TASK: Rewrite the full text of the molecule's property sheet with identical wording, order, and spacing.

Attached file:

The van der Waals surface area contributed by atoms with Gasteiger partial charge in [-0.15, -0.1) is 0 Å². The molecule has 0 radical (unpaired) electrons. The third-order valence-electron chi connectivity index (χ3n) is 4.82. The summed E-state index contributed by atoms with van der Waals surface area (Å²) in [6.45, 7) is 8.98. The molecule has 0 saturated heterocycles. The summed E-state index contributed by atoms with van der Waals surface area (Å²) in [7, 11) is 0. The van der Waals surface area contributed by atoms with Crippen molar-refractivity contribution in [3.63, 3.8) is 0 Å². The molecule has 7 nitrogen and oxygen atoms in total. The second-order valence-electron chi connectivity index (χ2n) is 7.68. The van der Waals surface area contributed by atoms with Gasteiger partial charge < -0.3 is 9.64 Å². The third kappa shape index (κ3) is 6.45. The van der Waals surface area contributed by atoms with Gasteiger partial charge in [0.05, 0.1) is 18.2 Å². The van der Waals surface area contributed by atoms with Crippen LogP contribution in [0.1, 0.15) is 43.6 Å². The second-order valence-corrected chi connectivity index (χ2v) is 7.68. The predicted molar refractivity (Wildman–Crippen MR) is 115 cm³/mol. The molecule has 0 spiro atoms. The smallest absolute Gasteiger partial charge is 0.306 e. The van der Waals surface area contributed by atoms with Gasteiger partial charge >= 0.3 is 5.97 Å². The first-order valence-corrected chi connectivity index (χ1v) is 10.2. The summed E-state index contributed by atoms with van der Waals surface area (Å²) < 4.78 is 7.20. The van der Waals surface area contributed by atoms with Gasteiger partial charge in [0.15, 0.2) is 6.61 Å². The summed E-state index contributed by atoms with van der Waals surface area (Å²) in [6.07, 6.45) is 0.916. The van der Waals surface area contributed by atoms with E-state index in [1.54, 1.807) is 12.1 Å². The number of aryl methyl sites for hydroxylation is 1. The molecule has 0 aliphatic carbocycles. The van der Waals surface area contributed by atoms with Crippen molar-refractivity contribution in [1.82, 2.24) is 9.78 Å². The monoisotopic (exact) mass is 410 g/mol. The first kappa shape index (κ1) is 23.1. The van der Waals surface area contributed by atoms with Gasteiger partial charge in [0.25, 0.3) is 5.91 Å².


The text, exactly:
The van der Waals surface area contributed by atoms with Gasteiger partial charge in [-0.15, -0.1) is 0 Å². The molecule has 0 radical (unpaired) electrons. The third-order valence-electron chi connectivity index (χ3n) is 4.82. The summed E-state index contributed by atoms with van der Waals surface area (Å²) in [6.45, 7) is 8.98. The molecule has 0 saturated heterocycles. The summed E-state index contributed by atoms with van der Waals surface area (Å²) in [7, 11) is 0. The van der Waals surface area contributed by atoms with Crippen molar-refractivity contribution in [3.63, 3.8) is 0 Å². The molecule has 7 nitrogen and oxygen atoms in total. The second-order valence-electron chi connectivity index (χ2n) is 7.68. The van der Waals surface area contributed by atoms with Gasteiger partial charge < -0.3 is 9.64 Å². The third kappa shape index (κ3) is 6.45. The van der Waals surface area contributed by atoms with Gasteiger partial charge in [0.05, 0.1) is 18.2 Å². The van der Waals surface area contributed by atoms with Crippen LogP contribution in [0.1, 0.15) is 43.6 Å². The second-order valence-corrected chi connectivity index (χ2v) is 7.68. The predicted molar refractivity (Wildman–Crippen MR) is 115 cm³/mol. The molecule has 0 spiro atoms. The smallest absolute Gasteiger partial charge is 0.306 e. The van der Waals surface area contributed by atoms with Gasteiger partial charge >= 0.3 is 5.97 Å². The first-order valence-corrected chi connectivity index (χ1v) is 10.2. The summed E-state index contributed by atoms with van der Waals surface area (Å²) < 4.78 is 7.20. The van der Waals surface area contributed by atoms with Gasteiger partial charge in [0.15, 0.2) is 6.61 Å². The summed E-state index contributed by atoms with van der Waals surface area (Å²) in [6.07, 6.45) is 0.916. The van der Waals surface area contributed by atoms with E-state index in [1.54, 1.807) is 12.1 Å². The number of aryl methyl sites for hydroxylation is 1. The molecule has 0 aliphatic carbocycles. The van der Waals surface area contributed by atoms with Crippen molar-refractivity contribution in [1.82, 2.24) is 9.78 Å². The monoisotopic (exact) mass is 410 g/mol. The first kappa shape index (κ1) is 23.1. The van der Waals surface area contributed by atoms with Gasteiger partial charge in [0.25, 0.3) is 5.91 Å².